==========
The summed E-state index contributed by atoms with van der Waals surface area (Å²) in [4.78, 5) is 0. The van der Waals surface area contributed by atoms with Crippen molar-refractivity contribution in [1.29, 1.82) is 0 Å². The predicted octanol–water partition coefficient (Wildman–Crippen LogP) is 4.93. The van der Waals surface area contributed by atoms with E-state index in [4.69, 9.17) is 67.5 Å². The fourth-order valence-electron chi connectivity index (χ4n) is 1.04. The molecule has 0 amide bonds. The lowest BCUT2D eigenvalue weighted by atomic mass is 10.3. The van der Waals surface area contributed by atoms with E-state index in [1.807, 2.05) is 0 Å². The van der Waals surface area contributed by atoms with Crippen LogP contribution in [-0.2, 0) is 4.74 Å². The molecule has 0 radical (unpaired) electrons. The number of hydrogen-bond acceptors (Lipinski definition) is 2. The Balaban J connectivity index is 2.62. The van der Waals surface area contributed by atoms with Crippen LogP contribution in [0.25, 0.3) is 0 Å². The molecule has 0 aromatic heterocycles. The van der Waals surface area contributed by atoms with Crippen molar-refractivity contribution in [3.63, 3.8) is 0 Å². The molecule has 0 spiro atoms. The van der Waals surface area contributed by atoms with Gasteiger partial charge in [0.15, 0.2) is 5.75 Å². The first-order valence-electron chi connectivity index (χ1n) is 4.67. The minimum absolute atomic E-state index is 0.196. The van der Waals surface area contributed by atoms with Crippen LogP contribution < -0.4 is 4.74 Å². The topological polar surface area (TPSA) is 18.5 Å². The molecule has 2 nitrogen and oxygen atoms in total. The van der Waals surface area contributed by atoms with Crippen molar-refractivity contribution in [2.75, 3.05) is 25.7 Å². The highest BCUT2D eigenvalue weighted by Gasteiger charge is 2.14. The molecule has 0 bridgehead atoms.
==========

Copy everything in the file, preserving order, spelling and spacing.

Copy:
The summed E-state index contributed by atoms with van der Waals surface area (Å²) in [4.78, 5) is 0. The van der Waals surface area contributed by atoms with Crippen molar-refractivity contribution in [1.29, 1.82) is 0 Å². The predicted octanol–water partition coefficient (Wildman–Crippen LogP) is 4.93. The van der Waals surface area contributed by atoms with E-state index in [4.69, 9.17) is 67.5 Å². The fourth-order valence-electron chi connectivity index (χ4n) is 1.04. The molecule has 0 amide bonds. The lowest BCUT2D eigenvalue weighted by atomic mass is 10.3. The van der Waals surface area contributed by atoms with E-state index in [1.807, 2.05) is 0 Å². The van der Waals surface area contributed by atoms with Crippen LogP contribution in [-0.2, 0) is 4.74 Å². The molecule has 0 radical (unpaired) electrons. The number of hydrogen-bond acceptors (Lipinski definition) is 2. The Balaban J connectivity index is 2.62. The van der Waals surface area contributed by atoms with Crippen LogP contribution in [0.25, 0.3) is 0 Å². The molecule has 0 aromatic heterocycles. The van der Waals surface area contributed by atoms with Crippen molar-refractivity contribution in [3.63, 3.8) is 0 Å². The molecule has 0 spiro atoms. The van der Waals surface area contributed by atoms with Gasteiger partial charge in [0.15, 0.2) is 5.75 Å². The first-order valence-electron chi connectivity index (χ1n) is 4.67. The minimum absolute atomic E-state index is 0.196. The van der Waals surface area contributed by atoms with Crippen LogP contribution < -0.4 is 4.74 Å². The topological polar surface area (TPSA) is 18.5 Å². The molecule has 2 nitrogen and oxygen atoms in total. The van der Waals surface area contributed by atoms with Crippen molar-refractivity contribution in [2.75, 3.05) is 25.7 Å². The highest BCUT2D eigenvalue weighted by Gasteiger charge is 2.14. The molecule has 0 bridgehead atoms.